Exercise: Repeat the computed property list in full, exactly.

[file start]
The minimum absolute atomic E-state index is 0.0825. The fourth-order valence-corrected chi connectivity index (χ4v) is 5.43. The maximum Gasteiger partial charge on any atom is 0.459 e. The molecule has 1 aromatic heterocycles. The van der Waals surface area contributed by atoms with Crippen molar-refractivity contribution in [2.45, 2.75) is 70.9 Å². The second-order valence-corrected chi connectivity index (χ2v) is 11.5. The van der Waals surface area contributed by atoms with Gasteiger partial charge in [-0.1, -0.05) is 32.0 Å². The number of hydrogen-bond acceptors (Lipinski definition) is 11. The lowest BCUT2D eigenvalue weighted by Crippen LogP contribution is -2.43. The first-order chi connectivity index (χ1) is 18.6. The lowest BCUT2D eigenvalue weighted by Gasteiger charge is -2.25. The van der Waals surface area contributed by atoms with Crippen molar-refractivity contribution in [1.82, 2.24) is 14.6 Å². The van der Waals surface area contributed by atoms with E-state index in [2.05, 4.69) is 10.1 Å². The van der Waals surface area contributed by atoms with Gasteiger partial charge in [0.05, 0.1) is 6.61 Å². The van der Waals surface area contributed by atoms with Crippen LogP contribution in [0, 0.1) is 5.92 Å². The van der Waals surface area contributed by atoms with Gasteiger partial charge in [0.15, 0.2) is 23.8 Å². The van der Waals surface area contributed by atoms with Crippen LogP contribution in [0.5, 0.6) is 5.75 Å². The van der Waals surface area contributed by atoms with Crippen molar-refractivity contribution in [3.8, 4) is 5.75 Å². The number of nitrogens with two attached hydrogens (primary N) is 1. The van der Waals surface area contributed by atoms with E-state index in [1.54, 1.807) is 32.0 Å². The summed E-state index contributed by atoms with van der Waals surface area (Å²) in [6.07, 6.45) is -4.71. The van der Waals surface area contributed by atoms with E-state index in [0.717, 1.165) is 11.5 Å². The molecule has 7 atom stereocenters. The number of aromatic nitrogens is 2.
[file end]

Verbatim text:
The minimum absolute atomic E-state index is 0.0825. The fourth-order valence-corrected chi connectivity index (χ4v) is 5.43. The maximum Gasteiger partial charge on any atom is 0.459 e. The molecule has 1 aromatic heterocycles. The van der Waals surface area contributed by atoms with Crippen molar-refractivity contribution in [2.45, 2.75) is 70.9 Å². The second-order valence-corrected chi connectivity index (χ2v) is 11.5. The van der Waals surface area contributed by atoms with Gasteiger partial charge in [-0.1, -0.05) is 32.0 Å². The number of hydrogen-bond acceptors (Lipinski definition) is 11. The lowest BCUT2D eigenvalue weighted by Crippen LogP contribution is -2.43. The first-order chi connectivity index (χ1) is 18.6. The lowest BCUT2D eigenvalue weighted by Gasteiger charge is -2.25. The van der Waals surface area contributed by atoms with Crippen molar-refractivity contribution in [1.82, 2.24) is 14.6 Å². The van der Waals surface area contributed by atoms with E-state index in [2.05, 4.69) is 10.1 Å². The van der Waals surface area contributed by atoms with Gasteiger partial charge in [0.05, 0.1) is 6.61 Å². The van der Waals surface area contributed by atoms with Crippen LogP contribution in [0, 0.1) is 5.92 Å². The van der Waals surface area contributed by atoms with Gasteiger partial charge in [0.15, 0.2) is 23.8 Å². The van der Waals surface area contributed by atoms with Crippen LogP contribution in [0.5, 0.6) is 5.75 Å². The van der Waals surface area contributed by atoms with Crippen molar-refractivity contribution in [3.8, 4) is 5.75 Å². The number of nitrogens with two attached hydrogens (primary N) is 1. The van der Waals surface area contributed by atoms with E-state index in [1.54, 1.807) is 32.0 Å². The summed E-state index contributed by atoms with van der Waals surface area (Å²) in [6.07, 6.45) is -4.71. The van der Waals surface area contributed by atoms with E-state index in [0.717, 1.165) is 11.5 Å². The molecule has 7 atom stereocenters. The number of aromatic nitrogens is 2.